Taking Stock / When Kings Play Poker

You wouldn't want to be in Dr.Ehud Shapira's shoes these days.

Partner Communications CEO Amikam Cohen took everybody by surprise last week, by publicly abandoning negotiations to buy Tevel and declaring to Haaretz that he'd only buy into the cable industry at a value per subscriber of $1,400. Maybe $1,450.

Ehud Shapira is a banker. He's a credit czar. He isn't a deal-maker. But this time, he isn't just deciding whether to finance a transaction; he's a party to it as a seller. His employer, Bank Leumi, became a de facto controling shareholder in Tevel after the cable TV company's collapse and slide into receivership.

Tevel owes the banks a gargantuan NIS 2.8 billion, of which a billion shekels is owed to Leumi alone. To get all their money back, the bankers would have to sell Tevel at $1,700 per subscriber, which is 20 percent more than Cohen is willing to pay.

Cohen first shocked the entire Israeli scene three months ago by announcing that Partner intended to acquire controling interest in Matav Cable Systems and then to buy Tevel. His aim was to make Partner Israel's second-largest communications provider after Bezeq. The press lost no time dubbing Cohen the Cable King, the man who would unite the fractured cable industry under his wing and lead it into a new era, during which it would also take on the giant Bezeq.

Shapira knows

But until Cohen pretended to the throne, the real cable king was Shapira, the man at the financial tap. He financed the losses, he financed the tremendous investment in infrastructures, he financed the expensive acquisitions during the boom.

Not only that, he was also the hand feeding the rival satellite broadcaster Yes, which could actually claim credit for causing the cable companies their massive losses as they adjusted to competition over multichannel television.

When Cohen walked off from the table, he pointed at the man on the other side - Shapira. "We severed negotiations with the banks, represented by Leumi deputy CEO Ehud Shapira, on purchasing cable television company Tevel. We put our offer, $1,400-1,450 per subscriber, on the table. Now we're waiting," Cohen told Haaretz.

Shapira and Cohen are playing poker. Shapira knows that Cohen badly wants to take over the entire cable industry. It would be the deal of his life, Cohen has said. Without it, he'd lose a lot of his raison d'etre at the Partner helm. Shapira also knows that Cohen's real fear is that Cellcom will rear up and snatch the cable companies from his grasp.

Shapira also knows what Cohen knows: that the worst is behind the cable trio of Matav, Tevel and Golden Channels. Their content costs plummeted over the last couple of years, and one day cable will be a massive money-maker.

Shapira knows Cohen had been prepared to pay more than $1,600 per subscriber, but then economists from HSBC, whom Partner's shareholders had commissioned to evaluate the deal, upped and told him it was too much: the price had to be lowered to make the deal economically feasible.

Cohen knows

Cohen, on the other hand, knows that Cellcom, with its perennially feuding shareholders, is highly unlikely to reach a momentous decision such as buying the entire cable industry. But he also knows that Yitzhak Tshuva, who bought Dankner Investment last week, is negotiating with Shapira to buy Tevel.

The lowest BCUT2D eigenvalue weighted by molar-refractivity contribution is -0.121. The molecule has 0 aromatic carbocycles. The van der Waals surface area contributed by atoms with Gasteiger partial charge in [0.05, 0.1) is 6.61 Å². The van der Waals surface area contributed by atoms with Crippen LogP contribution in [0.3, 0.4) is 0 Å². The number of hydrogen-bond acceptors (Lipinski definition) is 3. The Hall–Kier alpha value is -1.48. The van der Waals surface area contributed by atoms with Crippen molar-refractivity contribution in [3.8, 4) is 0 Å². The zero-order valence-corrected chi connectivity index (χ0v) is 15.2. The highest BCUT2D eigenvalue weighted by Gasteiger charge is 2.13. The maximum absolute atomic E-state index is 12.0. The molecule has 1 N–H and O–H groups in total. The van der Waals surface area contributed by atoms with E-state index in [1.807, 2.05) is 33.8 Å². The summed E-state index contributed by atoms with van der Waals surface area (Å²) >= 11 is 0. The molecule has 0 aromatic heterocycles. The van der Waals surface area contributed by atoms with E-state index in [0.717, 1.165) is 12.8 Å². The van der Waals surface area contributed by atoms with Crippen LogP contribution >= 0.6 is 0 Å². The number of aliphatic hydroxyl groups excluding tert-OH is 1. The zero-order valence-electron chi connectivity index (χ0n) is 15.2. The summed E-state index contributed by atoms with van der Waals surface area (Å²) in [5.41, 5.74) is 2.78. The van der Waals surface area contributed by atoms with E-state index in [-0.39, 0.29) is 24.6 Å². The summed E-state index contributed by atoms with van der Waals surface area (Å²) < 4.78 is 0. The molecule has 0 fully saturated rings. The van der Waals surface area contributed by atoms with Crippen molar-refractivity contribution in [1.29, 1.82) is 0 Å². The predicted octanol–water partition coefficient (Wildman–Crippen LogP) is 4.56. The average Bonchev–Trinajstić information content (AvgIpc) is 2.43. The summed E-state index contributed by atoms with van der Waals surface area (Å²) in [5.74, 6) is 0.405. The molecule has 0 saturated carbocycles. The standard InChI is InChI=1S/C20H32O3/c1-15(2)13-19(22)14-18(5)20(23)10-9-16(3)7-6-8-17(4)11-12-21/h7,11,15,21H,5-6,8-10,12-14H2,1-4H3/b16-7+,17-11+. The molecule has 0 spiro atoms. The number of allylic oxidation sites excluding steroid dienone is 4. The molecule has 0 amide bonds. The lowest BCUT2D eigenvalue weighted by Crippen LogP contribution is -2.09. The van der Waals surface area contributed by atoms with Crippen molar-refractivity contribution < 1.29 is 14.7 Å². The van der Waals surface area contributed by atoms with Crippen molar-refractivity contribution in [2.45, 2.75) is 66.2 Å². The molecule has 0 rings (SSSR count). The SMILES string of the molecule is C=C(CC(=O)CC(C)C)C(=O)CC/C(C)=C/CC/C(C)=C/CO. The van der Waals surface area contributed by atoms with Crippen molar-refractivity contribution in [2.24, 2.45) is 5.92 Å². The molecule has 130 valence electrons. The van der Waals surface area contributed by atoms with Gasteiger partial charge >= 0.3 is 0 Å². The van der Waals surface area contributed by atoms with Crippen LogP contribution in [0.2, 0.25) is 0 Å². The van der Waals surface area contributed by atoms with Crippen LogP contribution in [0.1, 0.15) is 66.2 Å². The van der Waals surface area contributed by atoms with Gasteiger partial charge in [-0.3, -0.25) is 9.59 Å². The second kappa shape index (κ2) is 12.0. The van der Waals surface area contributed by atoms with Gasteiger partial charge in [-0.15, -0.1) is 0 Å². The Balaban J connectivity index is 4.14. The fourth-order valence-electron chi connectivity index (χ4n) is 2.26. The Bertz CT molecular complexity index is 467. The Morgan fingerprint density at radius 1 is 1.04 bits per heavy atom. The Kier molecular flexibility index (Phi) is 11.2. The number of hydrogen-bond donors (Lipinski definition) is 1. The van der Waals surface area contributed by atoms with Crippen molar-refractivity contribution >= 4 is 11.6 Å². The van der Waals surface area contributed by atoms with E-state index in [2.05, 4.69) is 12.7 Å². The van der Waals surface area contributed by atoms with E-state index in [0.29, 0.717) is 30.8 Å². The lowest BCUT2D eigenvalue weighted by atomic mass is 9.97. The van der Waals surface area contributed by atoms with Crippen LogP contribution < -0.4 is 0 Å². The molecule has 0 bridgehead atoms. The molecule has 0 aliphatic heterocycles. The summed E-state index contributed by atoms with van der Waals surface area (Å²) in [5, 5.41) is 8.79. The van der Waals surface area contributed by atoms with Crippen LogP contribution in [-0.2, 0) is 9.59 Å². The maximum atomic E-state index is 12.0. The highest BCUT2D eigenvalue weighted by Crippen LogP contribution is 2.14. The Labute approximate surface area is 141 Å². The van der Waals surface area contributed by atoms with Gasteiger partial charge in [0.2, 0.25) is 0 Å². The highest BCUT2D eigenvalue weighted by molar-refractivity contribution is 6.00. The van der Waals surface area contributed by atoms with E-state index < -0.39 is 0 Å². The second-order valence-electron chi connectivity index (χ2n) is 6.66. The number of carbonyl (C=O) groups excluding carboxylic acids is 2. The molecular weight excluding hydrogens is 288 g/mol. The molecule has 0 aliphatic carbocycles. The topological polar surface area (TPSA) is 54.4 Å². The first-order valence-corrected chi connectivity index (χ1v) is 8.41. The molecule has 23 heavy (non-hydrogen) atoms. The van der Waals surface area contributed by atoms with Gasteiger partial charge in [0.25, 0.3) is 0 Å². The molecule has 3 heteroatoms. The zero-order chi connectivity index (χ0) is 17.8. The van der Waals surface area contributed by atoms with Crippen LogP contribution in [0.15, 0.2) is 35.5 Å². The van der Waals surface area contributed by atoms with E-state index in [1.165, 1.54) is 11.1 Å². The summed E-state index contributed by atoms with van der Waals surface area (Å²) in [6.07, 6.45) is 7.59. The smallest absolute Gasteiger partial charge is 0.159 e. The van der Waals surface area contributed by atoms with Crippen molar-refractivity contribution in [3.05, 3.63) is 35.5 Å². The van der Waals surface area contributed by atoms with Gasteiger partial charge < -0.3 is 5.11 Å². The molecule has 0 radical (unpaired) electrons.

Cohen knows that Tshuva won't want to undertake huge risks in a market he doesn't know. And mainly, he won't want to shoulder the massive credit the cable industry has taken on.

Cohen knows that the cable companies are weakening by the day. They spent millions on launching their joint brand HOT, which hasn't done a thing for them so far. Each month they lose thousands of subscribers, many to Yes. Each group of 10,000 subscribers that shifts to Yes because of the managerial vacuum at the cable industry costs Shapira $17 million, if he believes in the price he quoted Cohen - $1,700 per subscriber.

So why can't Cohen and Shapira close a deal?

Shapira, himself and him

One possibility is that of all the top credit officers at the big banks, Shapira is the only one who's stayed at the same job at the same bank. If Shapira sells Tevel at a price representing $1,400 per subscriber on its roster, he'll have to turn huge provisions for doubtful debt into final, absolute, black-on-white write-offs.

Bankers write off credit without thinking twice in two cases: 1) when they have no choice, because the bank's accountants or the Supervisor of Banks tells them to do it; 2) when the bad loan was extended by their predecessor.

In Shapira's case, he'd be the one making the decision, not Leumi's number-crunchers or the Bank of Israel. He has to decide whether to sell Tevel for $1,400 per customer, and if so, to write off some debt. And this is his problem, because the man who'd have to decide to write off debt is the man who extended it in the first place - Shapira.

Why doesn't Bank Leumi CEO Galia Maor intervene? Maybe because her husband, Yehoshua Maor, works for Tshuva, who last week became a major player in the cable market and who's now negotiating with Shapira to buy Tevel.

Shapira is considered to be one of the best, most experienced credit managers in Israel. But now he's being forced to make a very hard decision: to admit to earlier mistakes.

Shapira may yet surprise and find a buyer for Tevel at $1,700 per subscriber. What is sure, is that he'll try hard before he gives up and gives the green light to the deal of Amikam Cohen's lifetime.